Today I’m writing about Pride and prejudice, the 2005 movie directed by Joe Wright (who made Darkest Hour in 2017) starring Keira Knightley and Matthew MacFadyen. The story is obviously the one of Jane Austen’s book which was published in 1813, and tells us about the life of Elizabeth Swann before ending up in the Caribbean madly in love with the young pirate Will Turner… ah no, wait, that’s another Elizabeth!
In Pride and prejudice we follow Elizabeth Bennet (Keira Knightley) and her family made up of her parents (the father is the legendary Donald Sutherland) and five daughters. The mother’s only concern is to find husbands for these five sisters in order not to be abandoned once widowed: without sons, a cold and sentimentally-distant nephew (Tom Hollander, who plays Beckett in the Pirates of the Caribbean saga) is destined to inherit the family’s properties. Moreover, at that time not having a husband was equivalent to a condemnation to a life of poverty, so all the family’s efforts were aimed at looking for candidates, possibly wealthy, for the five girls.
The eldest, Rosamund Pike, is according to everyone the most beautiful of the lot and falls in love with Simon Woods. Keira Knightley falls in love with the bored-to-death Matthew MacFayden. The youngest reads too many books to care about love, and one of the two other sisters, who are super-excited by the arrival of a contingent of soldiers among which to meet a husband, falls in love with Rupert Friend.
So, what’s the theme of Pride and prejudice? Clearly, love. But while the book analyzes the various types of love, in the film everything seems a little superficial. Yes, of course we the audience witness the passionate and love of the young, as well as the deep and stronger love which beats both pride and prejudices… but I think the film does not convey the messages of the novel with equal strength. It almost looks like Joe Wright wanted to resume all the themes of the novel in a two-hours film at the cost of making it look like a kind of “recap”. The movie adequately and competently revisits all the themes of the book, but without its depth or its strength, despite desperately reminding us every five minutes that pride and prejudices are responsible for many of the behavior of the protagonists.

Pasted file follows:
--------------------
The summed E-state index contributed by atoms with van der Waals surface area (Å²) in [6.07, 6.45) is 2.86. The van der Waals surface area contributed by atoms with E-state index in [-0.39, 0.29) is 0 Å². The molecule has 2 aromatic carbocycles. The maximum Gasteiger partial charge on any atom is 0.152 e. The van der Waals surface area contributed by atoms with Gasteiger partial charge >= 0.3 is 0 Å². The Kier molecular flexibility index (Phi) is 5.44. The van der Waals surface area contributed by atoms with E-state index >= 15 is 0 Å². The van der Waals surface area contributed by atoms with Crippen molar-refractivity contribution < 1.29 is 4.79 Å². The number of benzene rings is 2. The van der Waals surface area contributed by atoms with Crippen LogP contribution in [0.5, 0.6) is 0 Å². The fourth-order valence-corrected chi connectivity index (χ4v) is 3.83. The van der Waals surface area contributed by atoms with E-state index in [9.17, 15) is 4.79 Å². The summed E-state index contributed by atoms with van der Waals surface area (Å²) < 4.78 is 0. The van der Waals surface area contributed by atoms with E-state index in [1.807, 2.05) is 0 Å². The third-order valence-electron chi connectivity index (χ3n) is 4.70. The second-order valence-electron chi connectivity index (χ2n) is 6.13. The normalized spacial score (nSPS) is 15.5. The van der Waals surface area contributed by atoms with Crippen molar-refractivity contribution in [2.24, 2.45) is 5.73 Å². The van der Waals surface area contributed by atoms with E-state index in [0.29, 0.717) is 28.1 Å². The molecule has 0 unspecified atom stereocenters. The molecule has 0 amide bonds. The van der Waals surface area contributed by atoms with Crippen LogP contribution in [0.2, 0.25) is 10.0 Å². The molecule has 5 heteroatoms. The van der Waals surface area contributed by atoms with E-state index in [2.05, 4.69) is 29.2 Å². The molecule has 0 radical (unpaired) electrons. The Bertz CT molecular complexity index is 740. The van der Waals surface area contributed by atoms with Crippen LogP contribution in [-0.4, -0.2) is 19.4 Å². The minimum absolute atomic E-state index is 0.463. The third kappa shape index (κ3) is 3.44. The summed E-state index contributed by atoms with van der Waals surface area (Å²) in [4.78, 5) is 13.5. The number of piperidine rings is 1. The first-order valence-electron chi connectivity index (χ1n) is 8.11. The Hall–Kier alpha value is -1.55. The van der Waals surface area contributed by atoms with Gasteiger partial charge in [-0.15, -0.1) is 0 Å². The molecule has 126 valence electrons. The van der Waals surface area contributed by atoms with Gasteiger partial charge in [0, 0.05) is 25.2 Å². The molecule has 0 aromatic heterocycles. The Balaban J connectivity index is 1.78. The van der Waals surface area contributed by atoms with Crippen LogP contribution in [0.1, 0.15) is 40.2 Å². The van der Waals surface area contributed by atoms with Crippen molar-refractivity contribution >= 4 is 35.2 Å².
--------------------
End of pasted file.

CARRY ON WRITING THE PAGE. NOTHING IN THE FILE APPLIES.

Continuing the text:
Competent, and even something more, is the technical department of the film. The director uses all the techniques that he considers appropriate to accompany the various scenes: long takes for the lavish balls, tight shots and reverse shots for the most intense dialogues (there’s a beautiful scene with hand-held camera with Keira Knightley confronting the evil Judi Dench), steady shots with great depth of field of the wet English countryside… and the actors are all well directed. And the soundtrack is appropriate.
But … nothing more. I must admit that the film didn’t move me much, in contrast to the excellent Jane Eyre by Franco Zeffirelli (1996) and Sense and sensibility by Ang Lee (1995). Is it the director’s fault? Is it the plot’s fault? Is it my fault? I don’t know. In any case, it is a film worth watching, especially for fans of costume dramas/romances. Simply, in my opinion, there are better movies of the same genre out there. Ciao!
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